"The Mayor's Fund for Los Angeles was designed to rapidly respond to crisis, and we activated immediately after the explosion, in partnership with the Mayor's Office and Councilmember Curren Price," said Mayor's Fund for Los Angeles President and CEO Deidre Lind.
The detonation sent 17 residents and first responders to hospitals, destroyed a bomb squad truck and damaged 22 residences, 13 businesses and 37 vehicles. Since the explosion, evacuated victims have been provided with access to housing, funds to satisfy their basic needs, and three meals a day.
A preliminary investigation by the Bureau of Alcohol, Tobacco and Firearms and Explosives' National Response Team found that the Los Angeles Police Department bomb squad significantly underestimated, based on a visual assessment, the weight of explosive material being loaded into the truck for detonation.
"Nothing can undo the trauma that upended the lives of these families, but we can lift them up while more help is on the way," Garcetti said Thursday. "These funds are just a stop-gap as we expedite more substantial relief, and we will continue to do everything in our power to help heal those who have been impacted."
South LA fireworks explosion: Some residents file claims against city after catastrophic detonation
Price's office is paying for hotel accommodations in downtown Los Angeles as temporary housing for tenants severely impacted by the explosion.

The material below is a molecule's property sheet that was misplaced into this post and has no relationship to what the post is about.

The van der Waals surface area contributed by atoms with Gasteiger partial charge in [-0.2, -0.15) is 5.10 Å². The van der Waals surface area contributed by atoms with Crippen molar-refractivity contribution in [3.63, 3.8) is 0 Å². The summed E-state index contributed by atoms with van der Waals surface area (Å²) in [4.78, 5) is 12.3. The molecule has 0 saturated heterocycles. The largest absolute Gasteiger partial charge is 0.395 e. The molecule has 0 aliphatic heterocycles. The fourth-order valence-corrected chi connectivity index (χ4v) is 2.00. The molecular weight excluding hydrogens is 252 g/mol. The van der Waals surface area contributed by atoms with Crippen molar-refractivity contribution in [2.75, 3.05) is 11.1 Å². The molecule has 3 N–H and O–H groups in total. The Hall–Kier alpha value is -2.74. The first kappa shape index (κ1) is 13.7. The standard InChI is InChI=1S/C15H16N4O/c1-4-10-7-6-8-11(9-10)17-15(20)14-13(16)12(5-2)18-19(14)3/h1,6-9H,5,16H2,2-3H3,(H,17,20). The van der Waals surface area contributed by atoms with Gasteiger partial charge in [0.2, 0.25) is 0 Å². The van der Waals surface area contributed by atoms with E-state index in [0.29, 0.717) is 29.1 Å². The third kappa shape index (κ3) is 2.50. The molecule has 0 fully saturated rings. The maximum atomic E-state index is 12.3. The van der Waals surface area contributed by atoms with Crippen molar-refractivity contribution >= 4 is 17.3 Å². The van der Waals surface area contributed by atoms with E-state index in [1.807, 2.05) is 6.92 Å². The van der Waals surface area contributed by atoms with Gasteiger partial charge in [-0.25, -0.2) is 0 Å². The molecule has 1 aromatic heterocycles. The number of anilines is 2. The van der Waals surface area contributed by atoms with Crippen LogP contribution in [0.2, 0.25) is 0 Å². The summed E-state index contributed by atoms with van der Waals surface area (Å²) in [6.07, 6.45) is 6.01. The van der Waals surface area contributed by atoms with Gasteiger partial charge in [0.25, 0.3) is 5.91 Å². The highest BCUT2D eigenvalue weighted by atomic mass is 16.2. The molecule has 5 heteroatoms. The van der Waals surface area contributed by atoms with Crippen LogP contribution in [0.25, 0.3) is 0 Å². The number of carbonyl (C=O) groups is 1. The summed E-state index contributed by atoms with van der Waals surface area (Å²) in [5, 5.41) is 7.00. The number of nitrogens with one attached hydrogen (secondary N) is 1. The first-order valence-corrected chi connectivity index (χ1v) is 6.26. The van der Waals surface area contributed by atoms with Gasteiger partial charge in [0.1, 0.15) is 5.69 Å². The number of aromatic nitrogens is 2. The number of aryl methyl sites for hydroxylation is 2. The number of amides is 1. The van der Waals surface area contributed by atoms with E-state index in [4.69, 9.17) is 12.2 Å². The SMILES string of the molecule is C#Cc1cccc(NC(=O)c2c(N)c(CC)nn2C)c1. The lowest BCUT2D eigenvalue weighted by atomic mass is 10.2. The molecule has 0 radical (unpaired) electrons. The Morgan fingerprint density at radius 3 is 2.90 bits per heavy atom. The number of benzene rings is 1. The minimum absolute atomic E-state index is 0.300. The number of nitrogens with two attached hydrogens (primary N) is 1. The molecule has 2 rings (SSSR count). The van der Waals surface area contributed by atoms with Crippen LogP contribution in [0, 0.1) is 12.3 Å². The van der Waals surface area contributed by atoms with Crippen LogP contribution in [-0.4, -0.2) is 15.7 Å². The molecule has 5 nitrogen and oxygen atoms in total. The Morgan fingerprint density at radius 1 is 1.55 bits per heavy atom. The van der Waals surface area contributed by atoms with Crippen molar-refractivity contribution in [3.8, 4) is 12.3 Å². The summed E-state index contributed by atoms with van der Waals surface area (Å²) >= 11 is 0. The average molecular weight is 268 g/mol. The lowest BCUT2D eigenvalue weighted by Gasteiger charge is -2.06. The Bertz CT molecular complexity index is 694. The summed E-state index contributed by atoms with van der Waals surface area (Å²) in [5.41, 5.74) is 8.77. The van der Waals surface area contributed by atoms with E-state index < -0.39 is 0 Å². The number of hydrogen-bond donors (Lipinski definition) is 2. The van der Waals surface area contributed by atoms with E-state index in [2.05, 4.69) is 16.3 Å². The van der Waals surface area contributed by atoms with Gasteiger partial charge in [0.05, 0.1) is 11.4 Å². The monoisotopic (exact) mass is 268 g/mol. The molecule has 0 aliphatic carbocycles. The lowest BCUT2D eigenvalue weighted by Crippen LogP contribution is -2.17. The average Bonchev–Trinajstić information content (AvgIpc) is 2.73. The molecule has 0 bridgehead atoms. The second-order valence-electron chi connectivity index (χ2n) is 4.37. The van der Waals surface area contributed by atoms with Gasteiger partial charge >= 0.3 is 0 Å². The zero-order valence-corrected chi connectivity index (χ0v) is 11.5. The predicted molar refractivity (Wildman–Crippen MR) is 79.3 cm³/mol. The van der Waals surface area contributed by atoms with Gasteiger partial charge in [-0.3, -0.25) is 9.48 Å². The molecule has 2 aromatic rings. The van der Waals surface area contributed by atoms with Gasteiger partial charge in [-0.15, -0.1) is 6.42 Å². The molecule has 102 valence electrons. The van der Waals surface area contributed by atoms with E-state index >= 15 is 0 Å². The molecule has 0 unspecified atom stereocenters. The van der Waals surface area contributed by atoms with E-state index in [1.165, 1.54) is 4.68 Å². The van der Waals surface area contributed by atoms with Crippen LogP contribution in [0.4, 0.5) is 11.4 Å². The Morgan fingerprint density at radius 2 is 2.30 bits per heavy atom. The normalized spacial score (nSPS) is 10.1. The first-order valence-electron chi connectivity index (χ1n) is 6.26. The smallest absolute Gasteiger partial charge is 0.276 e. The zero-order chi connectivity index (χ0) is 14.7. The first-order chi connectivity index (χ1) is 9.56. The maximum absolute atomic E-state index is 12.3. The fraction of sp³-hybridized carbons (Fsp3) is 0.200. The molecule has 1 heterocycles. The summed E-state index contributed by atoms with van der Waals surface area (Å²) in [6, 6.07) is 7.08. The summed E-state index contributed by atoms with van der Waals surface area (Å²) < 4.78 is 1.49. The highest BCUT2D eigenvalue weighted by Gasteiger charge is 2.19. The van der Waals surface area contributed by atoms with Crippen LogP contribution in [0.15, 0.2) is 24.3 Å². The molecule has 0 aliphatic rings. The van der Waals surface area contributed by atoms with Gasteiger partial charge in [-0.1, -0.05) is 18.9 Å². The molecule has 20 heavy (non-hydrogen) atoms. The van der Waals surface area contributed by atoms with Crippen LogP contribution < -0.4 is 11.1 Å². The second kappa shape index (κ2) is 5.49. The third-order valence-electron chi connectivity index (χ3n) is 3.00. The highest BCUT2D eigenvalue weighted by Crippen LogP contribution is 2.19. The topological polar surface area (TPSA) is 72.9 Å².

Price on Wednesday announced a $1 million emergency fund using his office's Environmental Equity and Reimagining Public Safety dollars, and will provide long-term housing, repairs and financial assistance to residents whose homes were damaged by the June 30 blast.
"It should never have happened in the first place, and it is clear that the city is at fault in this explosion. But the damage and destruction has been done, and it is now time to restore our families and rebuild our community,'' Price said.
Black Lives Matter-Los Angeles and several people who phoned in to the Police Commission meeting Tuesday called for Moore to be fired and for the city to pay reparations to residents.
"There's no reason, there's no excuse, there's no rationale. You do not detonate explosives in a neighborhood, and we believe, as so many believe, that if this had been another neighborhood, not a working-class Black and brown neighborhood in South L.A., they would not have detonated those explosives," BLM-LA's Paula Minor said. "We stand up, we are insistent, we say over and over: Chief Moore must go."
South LA fireworks blast: Explosive material exceeded capacity of containment truck, LAPD says
The councilman said his fund will give displaced residents housing, help them with home repairs -- including broken windows, plumbing and structural repairs -- as well as provide $10,000 no-strings-attached grants to 25 households that have been pre-identified as being severely impacted.
City News Service contributed to this report.